Lately, toe socks have been gaining some popularity in the hiking community because they prevent blisters. But are they really that good at preventing blisters, or are they over-hyped?
I’ve hiked with toe socks myself, and even though I do think they are marginally better than regular socks, in my opinion, they’re a bit overhyped.
Why Toe Socks Prevent Blisters
Toe socks are better at preventing blisters between your toes. Although I haven’t found any studies on this, I would pretty confidently state this as a fact just from my own experience.
In regular socks, your toes are cramped up and slightly rub against each other. With toe socks, this doesn’t happen because all of your toes are snugly wrapped in fabric. So any friction happens between the fabric, not your skin.
I personally haven’t gotten any blisters with toe socks. But then again, I also don’t get any blisters when hiking with good, regular hiking socks. When hiking with regular socks though, I sometimes feel a bit of soreness between my pinky and the second toe, especially after a few days of hiking every day. Eventually, my skin thickens between them and it’s gone, but for people with softer skin, I can easily see this turning into a blister. With toe socks, this won’t happen.
But toe socks are not perfect either. First of all, wearing them feels weird and it takes a while to get used to feeling the fabric between your toes. Second, they’re harder to put on, especially when you take them off to dry a bit during a pause and then try to put them back on slightly damp feet. You also need shoes with a somewhat wide toebox, otherwise, your toes will get too cramped up. And lastly, it’s really good to find good, long-lasting merino wool toe socks because they usually develop holes in the toes quicker than regular socks.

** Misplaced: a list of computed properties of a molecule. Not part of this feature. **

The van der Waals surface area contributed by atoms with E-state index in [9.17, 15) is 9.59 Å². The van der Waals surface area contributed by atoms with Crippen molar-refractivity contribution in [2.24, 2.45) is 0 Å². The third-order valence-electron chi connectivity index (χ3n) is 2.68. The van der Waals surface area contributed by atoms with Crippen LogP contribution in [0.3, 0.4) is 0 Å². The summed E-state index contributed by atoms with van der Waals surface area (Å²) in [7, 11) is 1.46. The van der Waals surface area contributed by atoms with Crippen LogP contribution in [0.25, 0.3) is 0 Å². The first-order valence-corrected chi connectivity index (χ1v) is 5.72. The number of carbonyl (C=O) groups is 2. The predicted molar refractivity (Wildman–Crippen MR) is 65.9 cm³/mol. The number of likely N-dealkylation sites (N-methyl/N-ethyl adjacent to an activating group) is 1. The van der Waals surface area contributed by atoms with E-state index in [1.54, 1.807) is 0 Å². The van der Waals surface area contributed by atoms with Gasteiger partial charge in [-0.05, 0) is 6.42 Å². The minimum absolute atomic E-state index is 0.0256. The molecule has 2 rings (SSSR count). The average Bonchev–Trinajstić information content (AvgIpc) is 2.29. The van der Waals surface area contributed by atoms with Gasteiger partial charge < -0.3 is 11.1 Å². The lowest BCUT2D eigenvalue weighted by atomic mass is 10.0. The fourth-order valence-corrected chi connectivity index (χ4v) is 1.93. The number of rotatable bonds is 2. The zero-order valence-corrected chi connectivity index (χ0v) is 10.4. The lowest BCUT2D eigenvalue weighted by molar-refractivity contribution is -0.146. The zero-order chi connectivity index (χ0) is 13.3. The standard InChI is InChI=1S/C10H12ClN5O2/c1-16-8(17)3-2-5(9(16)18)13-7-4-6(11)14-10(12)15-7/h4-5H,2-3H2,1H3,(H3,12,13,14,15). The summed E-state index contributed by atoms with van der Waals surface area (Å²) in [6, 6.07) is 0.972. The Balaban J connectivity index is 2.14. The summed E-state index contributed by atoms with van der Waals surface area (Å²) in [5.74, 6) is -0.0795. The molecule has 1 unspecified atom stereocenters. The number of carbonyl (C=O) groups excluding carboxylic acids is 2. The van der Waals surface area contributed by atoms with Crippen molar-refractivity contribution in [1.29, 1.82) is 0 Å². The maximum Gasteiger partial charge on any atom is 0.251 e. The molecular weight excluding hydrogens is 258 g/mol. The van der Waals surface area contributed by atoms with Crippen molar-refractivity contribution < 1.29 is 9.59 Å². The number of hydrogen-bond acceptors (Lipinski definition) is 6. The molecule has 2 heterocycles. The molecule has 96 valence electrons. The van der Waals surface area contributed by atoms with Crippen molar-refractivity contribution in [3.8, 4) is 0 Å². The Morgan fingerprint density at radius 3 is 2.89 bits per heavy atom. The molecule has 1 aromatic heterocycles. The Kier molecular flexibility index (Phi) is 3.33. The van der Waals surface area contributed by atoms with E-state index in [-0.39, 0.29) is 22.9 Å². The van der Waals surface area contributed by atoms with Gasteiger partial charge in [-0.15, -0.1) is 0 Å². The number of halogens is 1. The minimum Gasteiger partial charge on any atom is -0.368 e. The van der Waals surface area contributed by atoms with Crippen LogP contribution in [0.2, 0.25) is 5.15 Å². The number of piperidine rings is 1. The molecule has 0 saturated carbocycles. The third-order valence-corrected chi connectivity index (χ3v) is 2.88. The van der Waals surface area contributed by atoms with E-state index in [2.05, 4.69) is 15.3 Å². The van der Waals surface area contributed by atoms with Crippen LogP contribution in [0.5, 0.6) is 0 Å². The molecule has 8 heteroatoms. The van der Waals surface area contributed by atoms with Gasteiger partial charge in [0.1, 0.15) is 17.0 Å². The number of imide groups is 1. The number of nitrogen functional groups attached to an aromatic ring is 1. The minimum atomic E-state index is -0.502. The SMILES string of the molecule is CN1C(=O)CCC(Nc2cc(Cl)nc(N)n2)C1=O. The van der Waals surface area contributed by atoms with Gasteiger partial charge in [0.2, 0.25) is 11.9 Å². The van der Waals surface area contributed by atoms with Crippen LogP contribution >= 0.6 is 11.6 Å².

I’m not saying that toe socks are bad – they do indeed help with reducing blisters between toes. But at the same time, I think that toe socks aren’t for everyone, and they definitely aren’t the “holy grail” of hiking socks. There are other factors far more important in blister prevention, and blisters don’t form only between the toes.
What Other Factors Are Important In Hiking Socks For Preventing Blisters
- They need to fit your feet very well. To avoid getting blisters, your socks need to fit your feet very snugly and not move around. Otherwise, they will rub against your skin and cause blisters. In the summer, you can even wear compression socks, as they will help with the swelling of your feet. Having too much compression isn’t advisable in winter though, because it may make your feet feel cold due to restricted blood flow.
- Your socks need to (partially) be made from merino wool. Merino wool has many important characteristics that make it the best choice for hiking socks, so ideally they should contain 30-70% merino wool. Most importantly, merino wool is thermoregulating and breathable, which essentially means that your feet will stay cool in the summer, warm in the winter, and stay dry when hiking for long periods. This is very important for avoiding blisters. Merino wool is also antibacterial, which also helps with reducing blisters because blisters form more quicker in the presence of bacteria.
- An added bonus is if it contains Silver. Some socks also contain silver yarns (like the Silverlight hiking socks) because silver kills bacteria. Merino wool only provides a poor environment for bacteria, which slows down their growth, but silver will actively kill them.
- It needs to have some cushioning in blister-prone areas. At a minimum, your socks should have padding on the toe area and the heel, where blisters are most likely to form.